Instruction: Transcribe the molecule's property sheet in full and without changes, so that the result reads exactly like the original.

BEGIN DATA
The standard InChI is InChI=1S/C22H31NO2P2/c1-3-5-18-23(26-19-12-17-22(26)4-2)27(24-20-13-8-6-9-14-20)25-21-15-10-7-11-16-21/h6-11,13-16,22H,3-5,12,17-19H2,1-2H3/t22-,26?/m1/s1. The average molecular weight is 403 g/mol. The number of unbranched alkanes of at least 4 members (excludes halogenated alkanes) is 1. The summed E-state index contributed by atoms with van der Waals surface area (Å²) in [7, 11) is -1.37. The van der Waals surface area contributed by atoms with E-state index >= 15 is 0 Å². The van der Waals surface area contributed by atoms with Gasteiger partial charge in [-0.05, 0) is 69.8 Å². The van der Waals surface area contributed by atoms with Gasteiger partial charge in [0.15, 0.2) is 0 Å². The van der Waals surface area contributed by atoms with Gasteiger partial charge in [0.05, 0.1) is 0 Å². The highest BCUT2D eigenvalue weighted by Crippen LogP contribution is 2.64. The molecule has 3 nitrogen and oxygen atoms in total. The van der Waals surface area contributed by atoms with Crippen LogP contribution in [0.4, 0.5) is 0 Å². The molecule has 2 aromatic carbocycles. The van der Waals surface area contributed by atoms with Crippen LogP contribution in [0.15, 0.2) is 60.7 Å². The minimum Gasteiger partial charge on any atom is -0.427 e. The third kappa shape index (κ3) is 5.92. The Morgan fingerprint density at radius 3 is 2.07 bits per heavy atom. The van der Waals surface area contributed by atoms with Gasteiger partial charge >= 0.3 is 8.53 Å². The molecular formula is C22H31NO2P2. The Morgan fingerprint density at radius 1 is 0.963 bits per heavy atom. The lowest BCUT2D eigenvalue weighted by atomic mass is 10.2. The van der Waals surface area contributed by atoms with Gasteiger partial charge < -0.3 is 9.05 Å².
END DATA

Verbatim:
The standard InChI is InChI=1S/C22H31NO2P2/c1-3-5-18-23(26-19-12-17-22(26)4-2)27(24-20-13-8-6-9-14-20)25-21-15-10-7-11-16-21/h6-11,13-16,22H,3-5,12,17-19H2,1-2H3/t22-,26?/m1/s1. The average molecular weight is 403 g/mol. The number of unbranched alkanes of at least 4 members (excludes halogenated alkanes) is 1. The summed E-state index contributed by atoms with van der Waals surface area (Å²) in [7, 11) is -1.37. The van der Waals surface area contributed by atoms with E-state index >= 15 is 0 Å². The van der Waals surface area contributed by atoms with Gasteiger partial charge in [-0.05, 0) is 69.8 Å². The van der Waals surface area contributed by atoms with Gasteiger partial charge in [0.15, 0.2) is 0 Å². The van der Waals surface area contributed by atoms with Gasteiger partial charge in [0.05, 0.1) is 0 Å². The highest BCUT2D eigenvalue weighted by Crippen LogP contribution is 2.64. The molecule has 3 nitrogen and oxygen atoms in total. The van der Waals surface area contributed by atoms with Crippen LogP contribution in [0.4, 0.5) is 0 Å². The molecule has 2 aromatic carbocycles. The van der Waals surface area contributed by atoms with Crippen LogP contribution in [0.15, 0.2) is 60.7 Å². The minimum Gasteiger partial charge on any atom is -0.427 e. The third kappa shape index (κ3) is 5.92. The Morgan fingerprint density at radius 3 is 2.07 bits per heavy atom. The van der Waals surface area contributed by atoms with Gasteiger partial charge >= 0.3 is 8.53 Å². The molecular formula is C22H31NO2P2. The Morgan fingerprint density at radius 1 is 0.963 bits per heavy atom. The lowest BCUT2D eigenvalue weighted by atomic mass is 10.2. The van der Waals surface area contributed by atoms with Gasteiger partial charge < -0.3 is 9.05 Å².